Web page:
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What SNL Doesn’t Get About Dogs

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Reading Time: 3 minutes Comedy and fear are two sides of the same coin, but not when dogs are involved. What we’d change about Saturday Night Live’s dog show skit.

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Reading Time: 3 minutes

A recent Saturday Night Live skit—“Badminster Dog Show”—poked fun at a certain well-known dog show. “Contestants” from the “Non-Walking Group,” “Shaking Group,” “Medical Group,” and “Mean Group” strutted their stuff.

But were they really having a good time? I’m not so sure.

Coming from a family who loves to laugh and tease, I realize that the SNL skit was coming from a place of finding humor in the ways dog behavior can unduly affect the lives of pet parents. From that perspective, there was a lot I appreciated about it. However, as an animal trainer and behavior consultant, some of the things I saw regarding the severe level of fear, anxiety, and stress (FAS) present in some of the dogs took away from the enjoyment of watching it.

For the good of dogs everywhere and their people, I’d like to offer some observations and takeaways: 

  • Dogs don’t like being picked up and placed on an elevated surface, especially if it’s slippery and doesn’t allow a means of easy escape. The dogs lifted onto the table were in a high state of FAS and either froze in fear or attempted to escape.
  • This was made worse when handling was done in a manner that prioritized the objective task (such as examining the teeth) over the dogs’ comfort level and physical and emotional safety. Based on body language, there were numerous times in the skit that the dogs appeared distressed.
  • Because animals are constantly learning, experiences in which more importance is placed on “getting the job done” than on the animal’s emotional wellbeing will make it much more likely that the dogs will display heightened FAS in similar circumstances in the future, resulting in potential negative associations with experiences such as being picked up, being examined on an elevated surface (the exam table at the veterinary clinic, for instance), or being looked at, touched, or otherwise handled by different people.
  • The dogs’ comfort level could have been met by pairing rewards with the experience beforehand to prepare them through ongoing exposure, so they could learn to be comfortable and carefree with standing for a physical exam on an elevated surface. When dogs don’t learn what to expect beforehand, they may freeze in fear or struggle to escape, causing a progression to aggression that makes care more stressful and dangerous for everyone involved.
  • Small but easy modifications such as providing nonslip surfaces or allowing the dogs to choose the area where they feel most comfortable have the potential to make a big impact on a dog—in a positive way. When an elevated surface is necessary, they have a stable, nonslip place to stand so they don’t experience “slip-and-scare” moments. Offering comfortable places with ample traction and ideally allowing the animal to move voluntarily into this place or desired position on their own can be achieved through enticements such as treats, toys, a comfortable resting surface, or a warm towel. Those things encourage animals to participate in care or activities. When care is forced, we risk a negative learning experience.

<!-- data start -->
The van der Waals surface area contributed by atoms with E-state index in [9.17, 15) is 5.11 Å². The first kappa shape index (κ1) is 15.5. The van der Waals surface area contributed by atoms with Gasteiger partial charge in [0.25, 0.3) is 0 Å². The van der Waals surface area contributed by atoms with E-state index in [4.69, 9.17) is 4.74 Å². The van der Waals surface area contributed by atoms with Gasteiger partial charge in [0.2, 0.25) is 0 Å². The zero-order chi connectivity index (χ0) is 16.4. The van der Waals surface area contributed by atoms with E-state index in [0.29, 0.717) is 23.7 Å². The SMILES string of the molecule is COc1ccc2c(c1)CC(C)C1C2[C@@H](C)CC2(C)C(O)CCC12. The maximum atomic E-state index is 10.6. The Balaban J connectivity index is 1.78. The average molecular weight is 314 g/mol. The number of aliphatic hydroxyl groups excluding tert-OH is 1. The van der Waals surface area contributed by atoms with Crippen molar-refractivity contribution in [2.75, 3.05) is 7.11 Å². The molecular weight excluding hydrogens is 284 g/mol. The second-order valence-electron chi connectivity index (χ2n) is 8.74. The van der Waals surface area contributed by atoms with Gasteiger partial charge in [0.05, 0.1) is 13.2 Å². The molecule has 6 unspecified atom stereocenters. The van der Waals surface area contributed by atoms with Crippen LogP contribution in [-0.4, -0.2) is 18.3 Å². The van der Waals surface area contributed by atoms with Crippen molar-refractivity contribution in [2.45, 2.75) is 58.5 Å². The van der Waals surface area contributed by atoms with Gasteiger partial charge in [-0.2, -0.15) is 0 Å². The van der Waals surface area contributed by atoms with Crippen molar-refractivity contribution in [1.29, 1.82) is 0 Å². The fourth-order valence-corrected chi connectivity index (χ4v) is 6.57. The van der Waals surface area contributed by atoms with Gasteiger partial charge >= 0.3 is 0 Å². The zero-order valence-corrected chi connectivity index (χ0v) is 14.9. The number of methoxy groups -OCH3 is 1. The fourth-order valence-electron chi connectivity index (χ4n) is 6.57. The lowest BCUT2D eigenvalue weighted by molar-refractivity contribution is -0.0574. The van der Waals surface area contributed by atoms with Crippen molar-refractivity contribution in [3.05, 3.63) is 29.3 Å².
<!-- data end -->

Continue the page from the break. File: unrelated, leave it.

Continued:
• It’s important to take early steps to prevent fear progression and address even early signs of FAS before they progress to the point that the dog feels the need for protection from what seems like a threatening situation.
  • Avoid looming or leaning over an animal, reaching above them or toward the head or face, and making direct eye contact. For instance, the dog in the “Non-Walking Group,” already in a state of heightened FAS, was put in a position to bite by having his face and mouth restrained and the person directly bending down to face him with what to the dog was an eye-to-eye stare, an action that he likely perceived as a predatory threat. The camera went off the dog just as his mouth was tightening and body drawing back into what was likely going to be a defensive lunge and snap or bite as other attempts to avoid the social and physical threat and to voice his distress were ignored.
  • In all situations, whether real-life interaction and care in the home, at the vet, groomer, a dog show, or yes, in a comedy skit, it’s important to pay attention to the animal’s emotional state. A negative learning experience can hinder future happy interaction and care attempts. It’s in this type of situation, when the animal’s needs go unattended and FAS progresses, that the dog may progress to a bite.
  • When animals’ fears go unnoticed for too long, their initial polite requests can turn into desperate attempts to break free and feel safe. It’s our responsibility as their caretakers to always pay attention to how our dogs feel, by noting their body language and providing the element of choice that allows them to willingly participate in interactions and care, but never forces a situation, which can heighten risk of an aggressive response and difficulty gaining the animal’s cooperation with future care. 

This article was reviewed/edited by board-certified veterinary behaviorist Dr. Kenneth Martin and/or veterinary technician specialist in behavior Debbie Martin, LVT.

Mikkel Becker is a certified trainer, dog behavior counselor, and lead animal trainer for Fear Free.

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